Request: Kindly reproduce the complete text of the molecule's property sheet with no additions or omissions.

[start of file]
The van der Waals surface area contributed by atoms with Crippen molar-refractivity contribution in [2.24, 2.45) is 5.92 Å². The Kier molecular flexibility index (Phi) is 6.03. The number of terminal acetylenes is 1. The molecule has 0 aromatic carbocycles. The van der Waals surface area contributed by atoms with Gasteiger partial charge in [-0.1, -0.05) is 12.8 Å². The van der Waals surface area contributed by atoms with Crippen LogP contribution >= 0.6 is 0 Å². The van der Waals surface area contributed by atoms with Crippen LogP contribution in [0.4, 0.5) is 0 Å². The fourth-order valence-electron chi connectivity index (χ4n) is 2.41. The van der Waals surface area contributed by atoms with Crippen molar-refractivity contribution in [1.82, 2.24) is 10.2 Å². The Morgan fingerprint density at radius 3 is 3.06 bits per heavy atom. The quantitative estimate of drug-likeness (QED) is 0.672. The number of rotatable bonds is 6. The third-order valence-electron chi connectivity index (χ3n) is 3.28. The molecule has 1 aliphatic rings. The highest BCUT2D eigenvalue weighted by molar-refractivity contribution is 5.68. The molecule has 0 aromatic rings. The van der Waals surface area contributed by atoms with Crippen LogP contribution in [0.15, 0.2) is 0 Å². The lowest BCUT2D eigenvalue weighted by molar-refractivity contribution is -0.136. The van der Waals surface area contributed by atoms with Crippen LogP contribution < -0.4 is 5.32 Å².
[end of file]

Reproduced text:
The van der Waals surface area contributed by atoms with Crippen molar-refractivity contribution in [2.24, 2.45) is 5.92 Å². The Kier molecular flexibility index (Phi) is 6.03. The number of terminal acetylenes is 1. The molecule has 0 aromatic carbocycles. The van der Waals surface area contributed by atoms with Gasteiger partial charge in [-0.1, -0.05) is 12.8 Å². The van der Waals surface area contributed by atoms with Crippen LogP contribution >= 0.6 is 0 Å². The van der Waals surface area contributed by atoms with Crippen LogP contribution in [0.4, 0.5) is 0 Å². The fourth-order valence-electron chi connectivity index (χ4n) is 2.41. The van der Waals surface area contributed by atoms with Crippen molar-refractivity contribution in [1.82, 2.24) is 10.2 Å². The Morgan fingerprint density at radius 3 is 3.06 bits per heavy atom. The quantitative estimate of drug-likeness (QED) is 0.672. The number of rotatable bonds is 6. The third-order valence-electron chi connectivity index (χ3n) is 3.28. The molecule has 1 aliphatic rings. The highest BCUT2D eigenvalue weighted by molar-refractivity contribution is 5.68. The molecule has 0 aromatic rings. The van der Waals surface area contributed by atoms with Crippen LogP contribution in [0.15, 0.2) is 0 Å². The lowest BCUT2D eigenvalue weighted by molar-refractivity contribution is -0.136. The van der Waals surface area contributed by atoms with Crippen LogP contribution < -0.4 is 5.32 Å².